Bread and Roses Winners Celbrated

The Womenís Concerns Committee of the University Commission for Affirmative Action will host the 12th Annual Spring Celebration on Thursday, April 18, from 3-5 p.m. at the Nelson A. Rockefeller Institute of Government, 411 State St. in Albany.

The enitre University is once again invited to attend. The Celebration includes the presentation of the Tenth Annual Bread and Roses Awards and the address by this yearís Distinguished Speaker, Shirley Jones of the School of Social Welfare.

Bread and Roses award winners for 1996 are Lisa-Anne Donohue of the Office of Environmental Health and Safety, Judith Saidel, Executive Director of the Center for Women in Government, and Nancy Soanes of the Public Safety Department.

The Bread and Roses awards are given every year by the Council of Womenís Groups in order to honor the men and women who have made extraordinary contributions on behalf of gender equity and/or have enhanced the quality of life for women at the University. As the University becomes a better place for the women on campus, it also becomes a better place for everyone on campus. Therefore, again, everyone is invited and encouraged to attend this yearís Celebration.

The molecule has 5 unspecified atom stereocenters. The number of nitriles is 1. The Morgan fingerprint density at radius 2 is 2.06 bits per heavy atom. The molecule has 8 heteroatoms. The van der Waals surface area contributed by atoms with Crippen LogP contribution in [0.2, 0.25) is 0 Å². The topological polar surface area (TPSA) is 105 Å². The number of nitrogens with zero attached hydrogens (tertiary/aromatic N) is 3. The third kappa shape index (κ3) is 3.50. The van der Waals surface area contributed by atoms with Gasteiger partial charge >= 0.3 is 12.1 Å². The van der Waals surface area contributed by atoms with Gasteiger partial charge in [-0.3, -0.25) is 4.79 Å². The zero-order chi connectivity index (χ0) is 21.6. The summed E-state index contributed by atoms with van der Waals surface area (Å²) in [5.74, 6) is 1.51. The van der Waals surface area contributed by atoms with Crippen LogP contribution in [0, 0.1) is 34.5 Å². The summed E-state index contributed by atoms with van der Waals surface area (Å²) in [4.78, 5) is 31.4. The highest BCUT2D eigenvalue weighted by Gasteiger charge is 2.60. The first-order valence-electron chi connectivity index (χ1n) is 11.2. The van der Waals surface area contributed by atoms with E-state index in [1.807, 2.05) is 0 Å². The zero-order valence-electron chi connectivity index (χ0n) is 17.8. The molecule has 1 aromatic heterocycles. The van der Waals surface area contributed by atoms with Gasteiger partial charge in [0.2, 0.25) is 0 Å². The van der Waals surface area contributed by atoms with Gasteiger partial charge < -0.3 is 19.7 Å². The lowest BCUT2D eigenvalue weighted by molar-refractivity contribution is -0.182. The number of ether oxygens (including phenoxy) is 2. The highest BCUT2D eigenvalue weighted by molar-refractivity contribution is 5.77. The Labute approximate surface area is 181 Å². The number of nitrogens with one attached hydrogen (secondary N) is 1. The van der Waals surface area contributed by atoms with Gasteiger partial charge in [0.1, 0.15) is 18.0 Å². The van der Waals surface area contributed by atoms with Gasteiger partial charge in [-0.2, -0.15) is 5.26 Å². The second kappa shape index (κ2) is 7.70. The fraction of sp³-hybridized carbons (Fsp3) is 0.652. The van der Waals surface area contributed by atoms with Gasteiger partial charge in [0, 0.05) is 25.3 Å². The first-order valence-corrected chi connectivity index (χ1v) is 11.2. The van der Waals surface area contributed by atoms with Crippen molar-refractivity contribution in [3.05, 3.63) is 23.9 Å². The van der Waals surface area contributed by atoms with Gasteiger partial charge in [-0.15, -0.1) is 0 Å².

Judith Saidelís contributions in advancing the quality of life for women reach far beyond her role at Rockefeller College. She serves on the board of directors for the National Council for Research on Women, and served on the Governorís Task Force on Sexual Harassment Prevention from 1991 to 1993. A contributor nationally to the field of research on the employment of women, she has created an outstanding and comfortable working environment for her all-female staff at the Center and provides mentoring to every single member of her staff, from research director to college work-study student. She has also been involved in Initiatives for Women from its earliest stages.

Lisa-Anne Donohue and Nancy Soanes have worked as a team for over ten years on the Executive Committee of the Presidentís Task Force for Womenís Safety. Neither works in the spotlight, but both contribute the type of effort that makes a crucial difference to the quality of life for University women.

Donohue, an Albany alumna, has been a chemical safety officer the University since 1982. She writes the Annual Report for the Task Force and she also has served as Task Force chair. Soanes has worked with Public Safety for more than 25 years, the past 12 as an administrative aide. Her presence at the UPD helps to insure that issues of womenís safety, gender equity and the quality of life for campus women are always given full attention and consideration by all at Public Safety. She has been the secretary for the Task Force for more than a decade.

Jonesís talk will be on "Women Supporting Women: A Global Concern." A Distinguished Service Professor in the School of Social Welfare, she is an expert on the needs or rural families and on community development. She had written papers for the U.N on housing policy and she attended the International Conference on Women in Beijing, China, as year.

A reception will follow her speech.

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